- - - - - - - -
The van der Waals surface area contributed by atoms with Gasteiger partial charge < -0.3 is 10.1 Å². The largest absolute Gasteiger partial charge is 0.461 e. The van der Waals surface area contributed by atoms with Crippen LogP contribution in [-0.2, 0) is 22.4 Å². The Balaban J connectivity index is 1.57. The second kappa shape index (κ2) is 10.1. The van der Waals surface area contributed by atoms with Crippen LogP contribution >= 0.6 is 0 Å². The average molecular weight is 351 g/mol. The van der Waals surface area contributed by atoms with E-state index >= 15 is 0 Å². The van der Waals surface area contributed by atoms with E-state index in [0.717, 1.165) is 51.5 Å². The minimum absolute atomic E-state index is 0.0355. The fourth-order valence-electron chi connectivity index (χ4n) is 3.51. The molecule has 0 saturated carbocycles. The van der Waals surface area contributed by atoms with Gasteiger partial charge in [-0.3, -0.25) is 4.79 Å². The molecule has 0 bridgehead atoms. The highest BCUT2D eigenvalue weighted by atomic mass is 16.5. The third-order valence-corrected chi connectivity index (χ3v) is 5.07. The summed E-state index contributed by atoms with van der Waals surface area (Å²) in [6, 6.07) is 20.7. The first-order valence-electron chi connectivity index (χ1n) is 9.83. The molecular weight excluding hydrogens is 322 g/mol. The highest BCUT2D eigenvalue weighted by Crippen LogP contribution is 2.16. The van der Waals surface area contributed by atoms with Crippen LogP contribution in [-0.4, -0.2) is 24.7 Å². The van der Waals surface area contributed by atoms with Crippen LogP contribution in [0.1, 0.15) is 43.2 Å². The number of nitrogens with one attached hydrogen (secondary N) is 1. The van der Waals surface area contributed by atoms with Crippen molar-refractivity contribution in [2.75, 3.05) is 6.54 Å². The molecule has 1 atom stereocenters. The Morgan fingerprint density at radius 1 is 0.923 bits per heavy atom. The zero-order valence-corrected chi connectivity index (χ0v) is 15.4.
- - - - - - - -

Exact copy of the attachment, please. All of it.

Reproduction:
The van der Waals surface area contributed by atoms with Gasteiger partial charge < -0.3 is 10.1 Å². The largest absolute Gasteiger partial charge is 0.461 e. The van der Waals surface area contributed by atoms with Crippen LogP contribution in [-0.2, 0) is 22.4 Å². The Balaban J connectivity index is 1.57. The second kappa shape index (κ2) is 10.1. The van der Waals surface area contributed by atoms with Crippen LogP contribution >= 0.6 is 0 Å². The average molecular weight is 351 g/mol. The van der Waals surface area contributed by atoms with E-state index >= 15 is 0 Å². The van der Waals surface area contributed by atoms with E-state index in [0.717, 1.165) is 51.5 Å². The minimum absolute atomic E-state index is 0.0355. The fourth-order valence-electron chi connectivity index (χ4n) is 3.51. The molecule has 0 saturated carbocycles. The van der Waals surface area contributed by atoms with Gasteiger partial charge in [-0.3, -0.25) is 4.79 Å². The molecule has 0 bridgehead atoms. The highest BCUT2D eigenvalue weighted by atomic mass is 16.5. The third-order valence-corrected chi connectivity index (χ3v) is 5.07. The summed E-state index contributed by atoms with van der Waals surface area (Å²) in [6, 6.07) is 20.7. The first-order valence-electron chi connectivity index (χ1n) is 9.83. The molecular weight excluding hydrogens is 322 g/mol. The highest BCUT2D eigenvalue weighted by Crippen LogP contribution is 2.16. The van der Waals surface area contributed by atoms with Crippen LogP contribution in [-0.4, -0.2) is 24.7 Å². The van der Waals surface area contributed by atoms with Crippen LogP contribution in [0.1, 0.15) is 43.2 Å². The number of nitrogens with one attached hydrogen (secondary N) is 1. The van der Waals surface area contributed by atoms with Crippen molar-refractivity contribution in [2.75, 3.05) is 6.54 Å². The molecule has 1 atom stereocenters. The Morgan fingerprint density at radius 1 is 0.923 bits per heavy atom. The zero-order valence-corrected chi connectivity index (χ0v) is 15.4.